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But while this form of digital evidence is usually called upon retrospectively, CCTV footage could soon be monitored live, thanks to a new company who are starting to pay for volunteers to watch cameras and report any crimes that occur.
The value of the use of CCTV cameras has been met with a difference in opinion, with some police officers still criticising London’s CCTV network and others complimenting them as a crucial tool to catch criminals. One U.K. businessman has pitched an idea to stream CCTV footage over the web and get volunteers to watch the images live. Tony Morgan of Internet Eyes has recruited ‘watchers’ who will receive a cash prize of up to £1000 for spotting the best crime over the previous month – and 10,000 people have already signed up.
The volunteer would have a series of camera feeds on their screen, and if they witness anything suspicious, or a crime being committed, then they simply click the “report” button, to report the crime as it happens. A similar scheme is carried out in Texas, where volunteers can register as “Virtual Deputies” and monitor the Mexican border from the comfort of their own home. However, civil rights campaigners are rallying against the proposals to begin the scheme in the UK, as they insist people are already being watched too much in Britain.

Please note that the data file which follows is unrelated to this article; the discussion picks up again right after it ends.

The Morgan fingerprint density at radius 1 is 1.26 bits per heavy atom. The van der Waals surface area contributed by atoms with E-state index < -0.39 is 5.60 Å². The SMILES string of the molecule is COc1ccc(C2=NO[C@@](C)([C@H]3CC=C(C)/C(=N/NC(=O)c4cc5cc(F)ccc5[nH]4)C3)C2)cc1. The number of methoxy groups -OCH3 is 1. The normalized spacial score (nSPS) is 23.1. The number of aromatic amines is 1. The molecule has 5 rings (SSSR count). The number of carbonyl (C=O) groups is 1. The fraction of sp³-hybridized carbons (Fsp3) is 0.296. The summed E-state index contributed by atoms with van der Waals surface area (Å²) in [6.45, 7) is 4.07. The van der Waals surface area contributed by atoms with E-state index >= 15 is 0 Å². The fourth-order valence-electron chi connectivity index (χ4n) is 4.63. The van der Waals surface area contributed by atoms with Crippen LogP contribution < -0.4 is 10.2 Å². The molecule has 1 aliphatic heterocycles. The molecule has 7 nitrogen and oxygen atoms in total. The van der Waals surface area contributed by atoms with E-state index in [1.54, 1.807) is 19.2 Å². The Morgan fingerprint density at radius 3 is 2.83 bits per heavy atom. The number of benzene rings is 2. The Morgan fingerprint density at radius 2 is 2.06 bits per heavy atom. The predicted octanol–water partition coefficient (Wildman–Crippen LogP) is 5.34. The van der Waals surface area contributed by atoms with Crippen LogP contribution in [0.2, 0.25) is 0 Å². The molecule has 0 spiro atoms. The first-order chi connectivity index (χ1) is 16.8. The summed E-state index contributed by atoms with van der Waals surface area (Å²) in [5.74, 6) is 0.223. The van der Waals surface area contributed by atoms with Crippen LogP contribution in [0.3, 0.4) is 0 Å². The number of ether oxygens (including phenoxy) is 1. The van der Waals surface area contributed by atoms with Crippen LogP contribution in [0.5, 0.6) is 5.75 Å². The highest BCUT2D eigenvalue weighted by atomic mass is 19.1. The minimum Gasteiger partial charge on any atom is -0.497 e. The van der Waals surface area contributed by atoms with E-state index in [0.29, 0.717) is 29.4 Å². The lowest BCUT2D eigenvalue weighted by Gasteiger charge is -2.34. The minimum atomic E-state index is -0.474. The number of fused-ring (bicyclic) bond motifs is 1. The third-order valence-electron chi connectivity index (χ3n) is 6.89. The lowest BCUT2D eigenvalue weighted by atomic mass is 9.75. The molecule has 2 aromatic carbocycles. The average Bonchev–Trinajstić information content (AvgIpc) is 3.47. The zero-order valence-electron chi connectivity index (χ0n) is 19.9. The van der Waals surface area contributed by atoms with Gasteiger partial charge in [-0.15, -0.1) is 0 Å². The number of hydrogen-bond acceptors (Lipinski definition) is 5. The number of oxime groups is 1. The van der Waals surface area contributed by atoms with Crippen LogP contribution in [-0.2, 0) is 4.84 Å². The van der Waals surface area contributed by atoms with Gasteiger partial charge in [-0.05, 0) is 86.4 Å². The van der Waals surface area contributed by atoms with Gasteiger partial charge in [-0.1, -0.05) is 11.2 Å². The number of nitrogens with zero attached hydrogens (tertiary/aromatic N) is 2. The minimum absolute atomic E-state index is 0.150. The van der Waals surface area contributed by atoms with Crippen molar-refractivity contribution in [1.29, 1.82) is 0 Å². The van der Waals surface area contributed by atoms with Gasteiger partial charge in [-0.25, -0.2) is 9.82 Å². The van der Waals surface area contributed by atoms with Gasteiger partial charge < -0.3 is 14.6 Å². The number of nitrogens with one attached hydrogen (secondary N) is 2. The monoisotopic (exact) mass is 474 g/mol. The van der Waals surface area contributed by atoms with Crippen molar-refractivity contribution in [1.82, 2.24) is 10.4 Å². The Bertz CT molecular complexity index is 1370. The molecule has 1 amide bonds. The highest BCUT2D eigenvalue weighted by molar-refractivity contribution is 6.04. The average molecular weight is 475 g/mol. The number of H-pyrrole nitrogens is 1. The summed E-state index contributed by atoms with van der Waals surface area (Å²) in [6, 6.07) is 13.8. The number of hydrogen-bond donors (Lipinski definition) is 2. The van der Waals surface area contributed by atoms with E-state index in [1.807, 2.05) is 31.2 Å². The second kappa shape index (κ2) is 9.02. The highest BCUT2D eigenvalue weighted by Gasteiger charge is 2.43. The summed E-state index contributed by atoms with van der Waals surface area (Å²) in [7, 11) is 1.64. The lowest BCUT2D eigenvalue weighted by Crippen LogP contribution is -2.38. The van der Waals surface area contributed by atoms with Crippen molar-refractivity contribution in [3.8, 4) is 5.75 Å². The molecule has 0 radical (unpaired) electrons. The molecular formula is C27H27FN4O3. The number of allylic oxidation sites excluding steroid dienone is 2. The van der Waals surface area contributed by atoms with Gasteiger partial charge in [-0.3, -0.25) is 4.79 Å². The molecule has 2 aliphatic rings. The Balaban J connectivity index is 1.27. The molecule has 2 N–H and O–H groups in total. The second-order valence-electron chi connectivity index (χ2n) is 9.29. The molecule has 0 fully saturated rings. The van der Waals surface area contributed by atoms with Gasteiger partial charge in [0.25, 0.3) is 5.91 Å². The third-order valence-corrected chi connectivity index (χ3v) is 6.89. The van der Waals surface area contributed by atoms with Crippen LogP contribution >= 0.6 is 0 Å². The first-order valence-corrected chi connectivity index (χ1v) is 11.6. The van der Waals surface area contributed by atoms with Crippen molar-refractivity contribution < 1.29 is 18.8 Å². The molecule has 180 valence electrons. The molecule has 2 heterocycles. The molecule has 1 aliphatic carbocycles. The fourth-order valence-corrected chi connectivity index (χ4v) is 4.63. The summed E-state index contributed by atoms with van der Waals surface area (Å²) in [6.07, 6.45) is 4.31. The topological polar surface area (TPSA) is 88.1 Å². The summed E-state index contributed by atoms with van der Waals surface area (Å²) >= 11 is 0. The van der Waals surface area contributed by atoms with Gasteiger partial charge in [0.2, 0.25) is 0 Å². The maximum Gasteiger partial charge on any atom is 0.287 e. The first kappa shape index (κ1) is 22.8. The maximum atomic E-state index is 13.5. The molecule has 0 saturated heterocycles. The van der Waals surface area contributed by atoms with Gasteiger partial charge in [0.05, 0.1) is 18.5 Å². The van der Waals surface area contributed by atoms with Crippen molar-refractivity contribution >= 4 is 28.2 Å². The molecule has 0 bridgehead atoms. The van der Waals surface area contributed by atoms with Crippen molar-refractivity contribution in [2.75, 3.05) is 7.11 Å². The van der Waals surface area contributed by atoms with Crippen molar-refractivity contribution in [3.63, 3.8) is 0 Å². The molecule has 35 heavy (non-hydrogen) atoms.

As long as the volunteers who will be watching us are put through a stringent application process, then the question we should really be asking is what harm could this cause? If it is going to be beneficial to the arrest and prosecution of more criminals, then surely this can only be a good thing.
This enters again into the whole “Big Brother” debate and will continue to go on for some considerable time. I suspect the decision to either abandon the idea or go ahead with live monitoring of CCTV will take some time to be made. The company plan to launch early this year, but currently are delayed due to certain stipulations that have arisen with the ICO (Information Commissioners Office) whose guidelines the company wants to ensure they are working within.
There is a hypothetical statistic from the 1999 book “The Maximum Surveillance Society: The Rise of CCTV” by Gary Armstrong and Clive Norris which states “a person can be captured on over 300 cameras each day.” This statistic has since been mistakenly quoted as fact in many news reports. However, the fact remains, no matter how many cameras watch us throughout our daily lives, they are still there, watching us and recording us, so does it really make a difference whether they are being monitored live or not?
The overall benefit is the fact that crimes may be responded to much quicker than if the footage had to be relied upon retrospectively. CCTV images are monitored live in supermarkets, so why not roll this out on a bigger scale?
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